“With the speed we are going it seems we will never get to the intersection.” I sigh and sit back.

    “What time is it?” my sister asks.

    “It’s almost six,” Maman looks at her watch.

    “Oof,” my sister hugs herself and sinks in her seat.

    “After this intersection traffic will get better,” the driver says.

    A young man jumps in front of the taxi to cross the street. The driver slams on the break and we jolt forward.

    The driver rolls down his window and stick his head out and shouts, “Stupid ass.” The pedestrian joins his friends on the opposite sidewalk laughing. The driver rolls the window up, says sorry for the second time.

     The traffic light changes six times until we cross the intersection. We are going a little faster now. The driver is using a higher gear. He is relaxed, but we all know we will have more grid lock ahead of us as we get closer to downtown.

    It’s been dark for quite a while. It’s getting chilly in the cab. There is something wrong with its heater. I lean my upper body against Maman’s. She looks at me and puts her arm around me and asks my sister to join the huddle. Sima leans towards me. Maman hugs both of us.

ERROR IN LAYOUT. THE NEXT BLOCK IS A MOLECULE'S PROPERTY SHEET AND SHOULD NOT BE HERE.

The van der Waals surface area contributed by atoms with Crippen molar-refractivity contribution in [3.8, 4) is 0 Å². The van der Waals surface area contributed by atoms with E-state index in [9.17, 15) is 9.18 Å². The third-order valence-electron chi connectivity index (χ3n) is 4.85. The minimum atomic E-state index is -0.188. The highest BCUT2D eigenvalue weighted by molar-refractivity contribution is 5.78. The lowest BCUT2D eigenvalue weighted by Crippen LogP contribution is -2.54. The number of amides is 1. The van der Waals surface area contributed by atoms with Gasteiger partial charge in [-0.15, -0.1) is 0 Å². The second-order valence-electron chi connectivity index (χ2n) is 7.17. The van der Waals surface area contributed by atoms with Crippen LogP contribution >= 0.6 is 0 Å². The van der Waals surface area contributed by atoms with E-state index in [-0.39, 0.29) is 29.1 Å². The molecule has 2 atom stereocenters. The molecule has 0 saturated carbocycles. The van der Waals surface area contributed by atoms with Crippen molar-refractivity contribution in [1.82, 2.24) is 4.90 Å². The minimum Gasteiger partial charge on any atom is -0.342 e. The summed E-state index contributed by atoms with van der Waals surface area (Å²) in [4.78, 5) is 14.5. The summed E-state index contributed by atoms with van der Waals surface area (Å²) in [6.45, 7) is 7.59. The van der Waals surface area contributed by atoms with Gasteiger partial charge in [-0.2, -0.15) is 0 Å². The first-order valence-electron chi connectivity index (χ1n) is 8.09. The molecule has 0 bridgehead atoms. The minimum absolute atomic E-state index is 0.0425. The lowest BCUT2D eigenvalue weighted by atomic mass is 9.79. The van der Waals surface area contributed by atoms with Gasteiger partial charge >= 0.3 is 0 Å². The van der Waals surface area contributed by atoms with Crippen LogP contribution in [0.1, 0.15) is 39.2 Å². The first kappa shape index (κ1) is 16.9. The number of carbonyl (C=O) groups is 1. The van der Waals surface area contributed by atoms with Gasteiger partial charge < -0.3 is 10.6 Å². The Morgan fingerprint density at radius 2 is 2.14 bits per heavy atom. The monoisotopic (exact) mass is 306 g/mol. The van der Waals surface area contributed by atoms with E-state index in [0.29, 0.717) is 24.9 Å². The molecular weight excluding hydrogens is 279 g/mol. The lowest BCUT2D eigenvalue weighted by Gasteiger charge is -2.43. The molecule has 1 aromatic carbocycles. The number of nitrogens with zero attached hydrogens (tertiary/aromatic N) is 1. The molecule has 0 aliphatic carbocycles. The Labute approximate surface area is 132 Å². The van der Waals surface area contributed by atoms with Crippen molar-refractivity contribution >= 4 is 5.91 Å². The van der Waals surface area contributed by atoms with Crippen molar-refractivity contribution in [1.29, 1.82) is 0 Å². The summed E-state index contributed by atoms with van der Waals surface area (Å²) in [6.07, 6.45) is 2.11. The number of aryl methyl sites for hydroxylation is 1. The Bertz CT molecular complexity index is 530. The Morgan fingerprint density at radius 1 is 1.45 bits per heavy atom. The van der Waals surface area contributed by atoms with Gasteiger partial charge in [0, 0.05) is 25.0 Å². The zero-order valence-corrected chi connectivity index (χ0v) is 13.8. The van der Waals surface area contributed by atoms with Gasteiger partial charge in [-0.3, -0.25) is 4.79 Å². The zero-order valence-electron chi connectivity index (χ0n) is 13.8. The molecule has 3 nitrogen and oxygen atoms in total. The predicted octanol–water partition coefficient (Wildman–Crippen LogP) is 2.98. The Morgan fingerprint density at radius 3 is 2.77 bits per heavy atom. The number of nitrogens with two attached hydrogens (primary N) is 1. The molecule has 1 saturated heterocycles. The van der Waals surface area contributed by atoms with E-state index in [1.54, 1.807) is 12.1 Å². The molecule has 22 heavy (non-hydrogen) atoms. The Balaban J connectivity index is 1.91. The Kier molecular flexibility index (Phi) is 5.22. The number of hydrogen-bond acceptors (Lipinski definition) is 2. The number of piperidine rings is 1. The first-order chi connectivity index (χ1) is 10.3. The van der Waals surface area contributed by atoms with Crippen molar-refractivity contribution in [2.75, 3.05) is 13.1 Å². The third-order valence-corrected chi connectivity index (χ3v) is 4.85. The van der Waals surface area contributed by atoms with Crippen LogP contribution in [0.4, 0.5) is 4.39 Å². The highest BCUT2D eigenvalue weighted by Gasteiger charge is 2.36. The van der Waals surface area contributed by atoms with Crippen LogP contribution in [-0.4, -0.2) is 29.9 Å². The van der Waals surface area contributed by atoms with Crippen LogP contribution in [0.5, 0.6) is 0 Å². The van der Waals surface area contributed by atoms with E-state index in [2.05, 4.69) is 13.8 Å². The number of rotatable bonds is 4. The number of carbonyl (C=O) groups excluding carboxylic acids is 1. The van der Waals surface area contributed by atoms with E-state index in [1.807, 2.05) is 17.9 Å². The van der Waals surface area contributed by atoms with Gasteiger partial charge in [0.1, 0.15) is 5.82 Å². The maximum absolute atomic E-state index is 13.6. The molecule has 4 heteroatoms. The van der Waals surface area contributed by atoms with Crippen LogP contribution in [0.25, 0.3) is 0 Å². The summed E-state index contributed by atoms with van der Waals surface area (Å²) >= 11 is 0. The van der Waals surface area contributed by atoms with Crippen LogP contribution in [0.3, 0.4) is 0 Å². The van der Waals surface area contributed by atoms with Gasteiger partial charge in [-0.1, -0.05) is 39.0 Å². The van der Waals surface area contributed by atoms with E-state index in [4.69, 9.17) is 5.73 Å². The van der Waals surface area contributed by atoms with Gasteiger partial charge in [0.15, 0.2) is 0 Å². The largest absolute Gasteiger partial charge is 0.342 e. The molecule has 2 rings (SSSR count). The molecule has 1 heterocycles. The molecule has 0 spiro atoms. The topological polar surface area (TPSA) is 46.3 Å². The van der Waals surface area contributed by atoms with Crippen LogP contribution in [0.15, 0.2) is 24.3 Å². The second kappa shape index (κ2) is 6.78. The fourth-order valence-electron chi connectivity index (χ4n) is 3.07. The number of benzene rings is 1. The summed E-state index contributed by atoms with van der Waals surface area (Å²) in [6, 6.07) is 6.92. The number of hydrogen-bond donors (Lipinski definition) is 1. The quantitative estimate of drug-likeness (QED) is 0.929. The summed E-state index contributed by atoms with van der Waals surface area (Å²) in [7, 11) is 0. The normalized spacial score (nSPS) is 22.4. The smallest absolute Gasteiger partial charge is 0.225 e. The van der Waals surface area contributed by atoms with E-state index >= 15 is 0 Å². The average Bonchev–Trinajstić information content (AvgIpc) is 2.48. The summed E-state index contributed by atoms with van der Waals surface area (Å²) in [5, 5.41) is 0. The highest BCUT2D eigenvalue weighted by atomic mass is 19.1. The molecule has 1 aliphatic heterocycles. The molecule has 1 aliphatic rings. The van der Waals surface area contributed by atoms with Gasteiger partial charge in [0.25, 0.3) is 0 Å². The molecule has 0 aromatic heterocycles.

“Did you get stuck in traffic going downtown when you were a kid?” I look up and ask Maman.

    “No, there weren’t that many cars when I was a kid, but it still felt too long,” Maman says after a pause, “I couldn’t wait to go to the shopping district with my parents.”

    “Did you go every weekend?” my sister asks.

    “Almost,” Maman perks up, “even when times were tough, they took me there for a stroll and ice cream.” Maman draws us into her embrace.


Chapter Three

The Raid

    It’s the first week of July, year 1970. It’s already scorching-hot outside. As soon as strawberry season was ended in the mid -Spring, so did the cool breeze which carried around the sweet smell of the short-lived berries and invited the folks of every creed and age outside. But now, at the beginning of the summer, the shimmering, hot air arising from the black top, holds the smell of tar in its ebbs and flows, and dares people to step outside, sometimes starting after ten o’clock in the morning.